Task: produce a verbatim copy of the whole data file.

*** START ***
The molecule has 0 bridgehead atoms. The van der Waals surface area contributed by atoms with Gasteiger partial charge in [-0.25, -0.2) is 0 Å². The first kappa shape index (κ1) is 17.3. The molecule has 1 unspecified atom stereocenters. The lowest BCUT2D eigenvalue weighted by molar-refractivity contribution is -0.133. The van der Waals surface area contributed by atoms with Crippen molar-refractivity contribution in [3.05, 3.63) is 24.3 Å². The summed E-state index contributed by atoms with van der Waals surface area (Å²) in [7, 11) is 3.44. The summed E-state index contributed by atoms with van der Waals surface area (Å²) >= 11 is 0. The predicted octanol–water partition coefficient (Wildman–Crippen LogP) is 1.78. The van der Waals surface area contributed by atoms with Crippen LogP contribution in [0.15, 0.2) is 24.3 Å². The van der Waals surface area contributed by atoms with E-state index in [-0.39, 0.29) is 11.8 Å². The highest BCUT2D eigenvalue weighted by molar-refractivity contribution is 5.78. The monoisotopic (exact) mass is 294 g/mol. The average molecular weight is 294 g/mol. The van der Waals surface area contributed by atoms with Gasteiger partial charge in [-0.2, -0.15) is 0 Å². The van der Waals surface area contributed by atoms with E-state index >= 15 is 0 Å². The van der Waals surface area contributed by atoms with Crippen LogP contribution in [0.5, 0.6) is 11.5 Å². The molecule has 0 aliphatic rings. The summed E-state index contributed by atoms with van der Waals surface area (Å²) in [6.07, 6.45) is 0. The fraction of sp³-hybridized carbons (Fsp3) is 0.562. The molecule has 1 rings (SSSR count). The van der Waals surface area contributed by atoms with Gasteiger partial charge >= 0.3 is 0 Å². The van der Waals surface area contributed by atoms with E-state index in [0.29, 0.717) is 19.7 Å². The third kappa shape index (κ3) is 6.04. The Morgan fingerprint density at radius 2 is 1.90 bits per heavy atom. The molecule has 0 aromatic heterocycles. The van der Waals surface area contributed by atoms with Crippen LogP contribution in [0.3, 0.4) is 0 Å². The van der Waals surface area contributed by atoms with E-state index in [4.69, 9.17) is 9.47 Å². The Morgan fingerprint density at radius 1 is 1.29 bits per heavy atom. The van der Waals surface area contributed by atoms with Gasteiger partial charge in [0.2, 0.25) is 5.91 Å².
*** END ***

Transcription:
The molecule has 0 bridgehead atoms. The van der Waals surface area contributed by atoms with Gasteiger partial charge in [-0.25, -0.2) is 0 Å². The first kappa shape index (κ1) is 17.3. The molecule has 1 unspecified atom stereocenters. The lowest BCUT2D eigenvalue weighted by molar-refractivity contribution is -0.133. The van der Waals surface area contributed by atoms with Crippen molar-refractivity contribution in [3.05, 3.63) is 24.3 Å². The summed E-state index contributed by atoms with van der Waals surface area (Å²) in [7, 11) is 3.44. The summed E-state index contributed by atoms with van der Waals surface area (Å²) >= 11 is 0. The predicted octanol–water partition coefficient (Wildman–Crippen LogP) is 1.78. The van der Waals surface area contributed by atoms with Crippen LogP contribution in [0.15, 0.2) is 24.3 Å². The van der Waals surface area contributed by atoms with E-state index in [-0.39, 0.29) is 11.8 Å². The highest BCUT2D eigenvalue weighted by molar-refractivity contribution is 5.78. The monoisotopic (exact) mass is 294 g/mol. The average molecular weight is 294 g/mol. The van der Waals surface area contributed by atoms with Gasteiger partial charge in [-0.2, -0.15) is 0 Å². The van der Waals surface area contributed by atoms with E-state index >= 15 is 0 Å². The van der Waals surface area contributed by atoms with Crippen LogP contribution in [0.5, 0.6) is 11.5 Å². The molecule has 0 aliphatic rings. The summed E-state index contributed by atoms with van der Waals surface area (Å²) in [6.07, 6.45) is 0. The fraction of sp³-hybridized carbons (Fsp3) is 0.562. The molecule has 1 rings (SSSR count). The van der Waals surface area contributed by atoms with Gasteiger partial charge >= 0.3 is 0 Å². The van der Waals surface area contributed by atoms with E-state index in [0.29, 0.717) is 19.7 Å². The third kappa shape index (κ3) is 6.04. The Morgan fingerprint density at radius 2 is 1.90 bits per heavy atom. The molecule has 0 aromatic heterocycles. The van der Waals surface area contributed by atoms with Crippen LogP contribution in [0.3, 0.4) is 0 Å². The van der Waals surface area contributed by atoms with E-state index in [4.69, 9.17) is 9.47 Å². The Morgan fingerprint density at radius 1 is 1.29 bits per heavy atom. The van der Waals surface area contributed by atoms with Gasteiger partial charge in [0.2, 0.25) is 5.91 Å².